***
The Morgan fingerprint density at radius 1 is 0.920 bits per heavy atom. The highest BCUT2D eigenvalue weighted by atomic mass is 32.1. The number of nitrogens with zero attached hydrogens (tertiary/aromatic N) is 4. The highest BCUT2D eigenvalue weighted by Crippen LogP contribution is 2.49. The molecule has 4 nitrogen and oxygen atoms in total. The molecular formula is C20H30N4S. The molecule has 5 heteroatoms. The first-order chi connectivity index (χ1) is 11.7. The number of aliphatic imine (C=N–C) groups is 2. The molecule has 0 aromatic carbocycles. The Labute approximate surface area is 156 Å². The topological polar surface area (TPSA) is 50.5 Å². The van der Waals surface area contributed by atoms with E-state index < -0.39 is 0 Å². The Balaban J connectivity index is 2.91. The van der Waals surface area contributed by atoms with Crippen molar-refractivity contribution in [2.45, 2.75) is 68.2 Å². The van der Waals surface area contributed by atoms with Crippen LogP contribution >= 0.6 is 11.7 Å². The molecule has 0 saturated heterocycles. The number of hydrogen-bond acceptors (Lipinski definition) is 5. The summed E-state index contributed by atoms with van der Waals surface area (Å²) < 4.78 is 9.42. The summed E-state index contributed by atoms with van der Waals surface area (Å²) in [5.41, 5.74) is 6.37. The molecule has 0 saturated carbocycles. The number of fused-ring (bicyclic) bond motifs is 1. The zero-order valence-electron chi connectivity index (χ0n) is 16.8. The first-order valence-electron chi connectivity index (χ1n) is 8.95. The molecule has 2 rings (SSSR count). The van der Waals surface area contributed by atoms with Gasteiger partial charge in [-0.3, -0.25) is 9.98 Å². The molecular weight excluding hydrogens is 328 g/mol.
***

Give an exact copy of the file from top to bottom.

The Morgan fingerprint density at radius 1 is 0.920 bits per heavy atom. The highest BCUT2D eigenvalue weighted by atomic mass is 32.1. The number of nitrogens with zero attached hydrogens (tertiary/aromatic N) is 4. The highest BCUT2D eigenvalue weighted by Crippen LogP contribution is 2.49. The molecule has 4 nitrogen and oxygen atoms in total. The molecular formula is C20H30N4S. The molecule has 5 heteroatoms. The first-order chi connectivity index (χ1) is 11.7. The number of aliphatic imine (C=N–C) groups is 2. The molecule has 0 aromatic carbocycles. The Labute approximate surface area is 156 Å². The topological polar surface area (TPSA) is 50.5 Å². The van der Waals surface area contributed by atoms with E-state index < -0.39 is 0 Å². The Balaban J connectivity index is 2.91. The van der Waals surface area contributed by atoms with Crippen molar-refractivity contribution in [2.45, 2.75) is 68.2 Å². The van der Waals surface area contributed by atoms with Crippen LogP contribution >= 0.6 is 11.7 Å². The molecule has 0 saturated heterocycles. The number of hydrogen-bond acceptors (Lipinski definition) is 5. The summed E-state index contributed by atoms with van der Waals surface area (Å²) < 4.78 is 9.42. The summed E-state index contributed by atoms with van der Waals surface area (Å²) in [5.41, 5.74) is 6.37. The molecule has 0 saturated carbocycles. The number of fused-ring (bicyclic) bond motifs is 1. The zero-order valence-electron chi connectivity index (χ0n) is 16.8. The first-order valence-electron chi connectivity index (χ1n) is 8.95. The molecule has 2 rings (SSSR count). The van der Waals surface area contributed by atoms with Gasteiger partial charge in [-0.3, -0.25) is 9.98 Å². The molecular weight excluding hydrogens is 328 g/mol.